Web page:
I love to perform, but the process of working toward each performance enriches me just as much. I have always loved class for the purpose of gaining control of my body. Class is the place where I awaken my thought process each day. I love to feed my body ideas, and I get a tremendous thrill when it responds positively to a good one. It's amazing to apply a correction and moments later gain an ability that had previously been challenging. I love rehearsals for the alchemy of a partnership, the unexpected surprises that occur, or the poetry in the unfolding of a step.
Dance has always been my silent partner. We communicate each day and, like every relationship, sometimes struggle to understand each other. Dancing has worked me to the extremes of exhaustion and exhilaration. It has given me anxiety and soothed me from it. It has nursed me through heartache. Dance has asked me to define my individuality and to redefine my notions of beauty. It has made me aware of my ego and the complexities of having one. Dance has shown me the beauty of humility and has helped me develop a capacity for awareness. As dancers we work within an art form that lives and dies in nearly the same instant and, in this sense, offers us powerful lessons in mortality.
Wendy Whelan and Nikolaj Hübbe in Balanchine's Liebeslieder Walzer. Photo by Erin Baiano/Paul Kolnik Studio, Courtesy NYCB, © Balanchine Trust.
Bales of hay, black umbrellas, bicycles—this Midsummer Night's Dream would be unrecognizable to the Bard. Alexander Ekman's full-length, inspired by Scandinavian solstice traditions and set to music by Mikael Karlsson, is a madcap celebration of the longest day of the year, when the veil between our world and that of the supernatural is said to be at its thinnest. The Joffrey Ballet's performances mark the seductively surreal work's North American premiere. April 25–May 6. joffrey.org.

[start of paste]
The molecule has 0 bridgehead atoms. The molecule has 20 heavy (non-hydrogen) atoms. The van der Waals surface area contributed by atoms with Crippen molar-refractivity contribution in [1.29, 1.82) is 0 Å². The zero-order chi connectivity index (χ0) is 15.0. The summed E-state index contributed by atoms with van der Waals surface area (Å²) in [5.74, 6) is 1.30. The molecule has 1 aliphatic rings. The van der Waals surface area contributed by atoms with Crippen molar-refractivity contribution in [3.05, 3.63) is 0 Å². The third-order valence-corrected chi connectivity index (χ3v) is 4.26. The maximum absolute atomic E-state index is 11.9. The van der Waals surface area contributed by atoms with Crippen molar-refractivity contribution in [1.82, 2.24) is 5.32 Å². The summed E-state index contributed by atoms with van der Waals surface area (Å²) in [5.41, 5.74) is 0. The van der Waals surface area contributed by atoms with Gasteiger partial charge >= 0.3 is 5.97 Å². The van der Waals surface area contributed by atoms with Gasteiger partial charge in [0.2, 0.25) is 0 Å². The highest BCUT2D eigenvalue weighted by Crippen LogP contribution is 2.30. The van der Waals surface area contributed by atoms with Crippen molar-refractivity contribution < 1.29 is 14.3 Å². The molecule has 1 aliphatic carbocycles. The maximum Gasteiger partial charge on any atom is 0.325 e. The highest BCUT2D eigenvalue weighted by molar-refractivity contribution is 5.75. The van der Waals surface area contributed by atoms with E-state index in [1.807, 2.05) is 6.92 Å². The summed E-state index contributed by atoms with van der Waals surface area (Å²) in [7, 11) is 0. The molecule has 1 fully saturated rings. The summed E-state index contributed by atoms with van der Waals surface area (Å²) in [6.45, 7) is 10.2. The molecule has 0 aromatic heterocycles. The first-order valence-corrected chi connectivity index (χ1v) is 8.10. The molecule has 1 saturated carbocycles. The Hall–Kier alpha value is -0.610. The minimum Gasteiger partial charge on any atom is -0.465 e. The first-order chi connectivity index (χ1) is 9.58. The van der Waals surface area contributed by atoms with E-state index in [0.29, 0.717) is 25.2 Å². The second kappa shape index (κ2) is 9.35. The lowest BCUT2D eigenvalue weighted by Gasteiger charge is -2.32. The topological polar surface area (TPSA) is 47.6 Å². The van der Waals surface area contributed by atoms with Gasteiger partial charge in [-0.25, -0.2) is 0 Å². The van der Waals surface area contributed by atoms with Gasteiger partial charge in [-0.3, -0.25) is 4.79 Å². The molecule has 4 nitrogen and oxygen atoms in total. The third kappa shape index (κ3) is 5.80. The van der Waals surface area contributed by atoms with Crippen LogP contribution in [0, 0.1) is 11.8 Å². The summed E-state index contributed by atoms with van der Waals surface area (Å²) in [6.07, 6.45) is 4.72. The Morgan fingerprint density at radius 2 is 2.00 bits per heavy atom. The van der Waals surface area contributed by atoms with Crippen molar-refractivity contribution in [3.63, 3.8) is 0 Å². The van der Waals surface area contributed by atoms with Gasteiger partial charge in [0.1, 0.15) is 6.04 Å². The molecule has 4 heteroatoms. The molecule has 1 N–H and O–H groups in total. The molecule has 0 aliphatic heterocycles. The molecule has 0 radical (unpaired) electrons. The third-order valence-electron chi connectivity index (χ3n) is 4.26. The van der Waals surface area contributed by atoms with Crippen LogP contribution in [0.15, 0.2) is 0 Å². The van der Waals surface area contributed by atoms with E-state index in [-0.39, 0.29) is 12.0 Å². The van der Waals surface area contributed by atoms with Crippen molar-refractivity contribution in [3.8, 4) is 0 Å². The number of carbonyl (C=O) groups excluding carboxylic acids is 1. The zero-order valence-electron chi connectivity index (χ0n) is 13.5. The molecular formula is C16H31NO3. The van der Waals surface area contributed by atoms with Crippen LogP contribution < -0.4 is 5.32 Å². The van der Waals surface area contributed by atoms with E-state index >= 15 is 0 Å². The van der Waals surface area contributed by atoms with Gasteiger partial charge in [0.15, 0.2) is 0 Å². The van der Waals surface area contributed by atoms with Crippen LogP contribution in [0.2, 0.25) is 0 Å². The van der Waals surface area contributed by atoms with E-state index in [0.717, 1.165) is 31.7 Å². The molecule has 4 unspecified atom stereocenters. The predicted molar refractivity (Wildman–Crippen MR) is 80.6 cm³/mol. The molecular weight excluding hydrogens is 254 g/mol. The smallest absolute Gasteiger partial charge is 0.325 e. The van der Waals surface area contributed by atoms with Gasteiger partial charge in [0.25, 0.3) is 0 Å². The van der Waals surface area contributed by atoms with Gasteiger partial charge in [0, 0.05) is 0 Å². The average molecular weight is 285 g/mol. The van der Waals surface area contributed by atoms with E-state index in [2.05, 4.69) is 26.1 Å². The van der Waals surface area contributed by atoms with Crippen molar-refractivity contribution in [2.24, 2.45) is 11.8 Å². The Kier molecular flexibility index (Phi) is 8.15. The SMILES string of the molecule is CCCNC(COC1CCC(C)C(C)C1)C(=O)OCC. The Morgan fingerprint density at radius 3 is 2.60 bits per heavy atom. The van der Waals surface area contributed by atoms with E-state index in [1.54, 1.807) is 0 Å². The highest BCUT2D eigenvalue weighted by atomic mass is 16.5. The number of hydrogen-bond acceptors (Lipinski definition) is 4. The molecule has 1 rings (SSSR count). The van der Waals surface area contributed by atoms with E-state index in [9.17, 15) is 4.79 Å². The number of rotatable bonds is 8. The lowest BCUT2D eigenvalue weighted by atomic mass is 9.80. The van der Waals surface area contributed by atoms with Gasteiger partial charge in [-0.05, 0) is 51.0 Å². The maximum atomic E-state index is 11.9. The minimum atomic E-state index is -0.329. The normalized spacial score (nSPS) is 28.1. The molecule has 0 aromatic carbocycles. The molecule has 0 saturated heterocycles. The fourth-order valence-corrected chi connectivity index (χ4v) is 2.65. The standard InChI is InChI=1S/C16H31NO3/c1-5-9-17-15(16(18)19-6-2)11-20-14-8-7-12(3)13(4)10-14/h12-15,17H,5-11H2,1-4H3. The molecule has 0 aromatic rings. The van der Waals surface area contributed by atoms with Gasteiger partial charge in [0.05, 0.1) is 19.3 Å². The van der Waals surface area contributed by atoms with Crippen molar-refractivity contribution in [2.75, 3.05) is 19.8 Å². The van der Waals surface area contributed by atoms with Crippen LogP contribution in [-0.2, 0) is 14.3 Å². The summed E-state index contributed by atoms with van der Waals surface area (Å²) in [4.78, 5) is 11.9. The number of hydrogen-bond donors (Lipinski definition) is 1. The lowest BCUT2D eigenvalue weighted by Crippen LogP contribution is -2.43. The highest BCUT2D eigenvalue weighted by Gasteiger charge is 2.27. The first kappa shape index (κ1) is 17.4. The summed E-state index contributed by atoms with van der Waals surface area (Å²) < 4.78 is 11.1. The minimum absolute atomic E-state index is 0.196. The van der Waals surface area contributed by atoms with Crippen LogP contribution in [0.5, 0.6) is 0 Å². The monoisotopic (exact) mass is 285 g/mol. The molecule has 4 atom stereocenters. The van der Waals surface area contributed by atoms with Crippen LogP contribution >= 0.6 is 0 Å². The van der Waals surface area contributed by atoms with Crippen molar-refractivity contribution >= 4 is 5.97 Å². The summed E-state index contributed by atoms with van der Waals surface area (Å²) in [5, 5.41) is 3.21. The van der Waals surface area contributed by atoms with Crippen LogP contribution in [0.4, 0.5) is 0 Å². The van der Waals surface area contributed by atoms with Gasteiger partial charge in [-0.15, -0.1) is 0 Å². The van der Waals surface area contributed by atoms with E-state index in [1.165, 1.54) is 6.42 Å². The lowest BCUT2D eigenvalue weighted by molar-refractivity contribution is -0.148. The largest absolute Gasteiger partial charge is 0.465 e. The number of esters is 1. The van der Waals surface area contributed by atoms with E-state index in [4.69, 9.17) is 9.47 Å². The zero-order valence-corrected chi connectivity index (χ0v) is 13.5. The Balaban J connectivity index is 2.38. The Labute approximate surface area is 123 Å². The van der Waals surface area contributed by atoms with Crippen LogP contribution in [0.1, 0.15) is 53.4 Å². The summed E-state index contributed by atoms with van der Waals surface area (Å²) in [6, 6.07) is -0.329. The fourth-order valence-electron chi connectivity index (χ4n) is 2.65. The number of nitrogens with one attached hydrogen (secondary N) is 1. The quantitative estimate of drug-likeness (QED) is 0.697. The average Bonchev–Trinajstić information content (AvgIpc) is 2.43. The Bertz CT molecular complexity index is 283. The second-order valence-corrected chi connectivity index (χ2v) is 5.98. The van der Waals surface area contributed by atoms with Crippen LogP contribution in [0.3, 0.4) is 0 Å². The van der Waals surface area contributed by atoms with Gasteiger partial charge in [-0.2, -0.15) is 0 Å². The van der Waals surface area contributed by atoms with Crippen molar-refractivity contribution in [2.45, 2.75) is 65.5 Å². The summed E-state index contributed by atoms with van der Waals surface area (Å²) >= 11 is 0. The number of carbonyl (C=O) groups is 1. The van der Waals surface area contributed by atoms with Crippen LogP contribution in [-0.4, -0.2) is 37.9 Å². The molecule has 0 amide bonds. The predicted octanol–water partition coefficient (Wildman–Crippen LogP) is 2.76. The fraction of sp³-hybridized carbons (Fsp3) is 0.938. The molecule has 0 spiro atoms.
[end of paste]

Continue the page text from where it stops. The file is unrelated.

"There's an ancient energy in Fana's movement, a deep and trusted knowing," says Jeff, director of the Chicago-based Deeply Rooted Dance Theater. "Because I witnessed the raw humanity of his dancer's souls, I wanted my dancers to have that experience."
When I wrote about my struggle with depression, and eventual departure from dance because of it, I expected criticism. I was prepared to be challenged. But much to my relief, and horror, dancers from all over the world responded with support and stories of solidarity. The most critical response I saw was this one:
"Dance isn't for everyone."
This may as well be a mantra in the dance world. We have become entrenched in the Darwinian notion that the emotionally weak will be weeded out. There is no room for them anyway.
In his final bow at New York City Ballet, during what should have been a heroic conclusion to a celebrated ballet career, Robert Fairchild slipped and fell. His reaction? To lie down flat on his back like he meant to do it. Then start cracking up at himself.
"He's such a ham," says his sister Megan Fairchild, with a laugh. "He's really good at selling whatever his body is doing that day. He'll turn a moment that I would totally go home and cry about into something where the audience is like, 'That's the most amazing thing ever!' "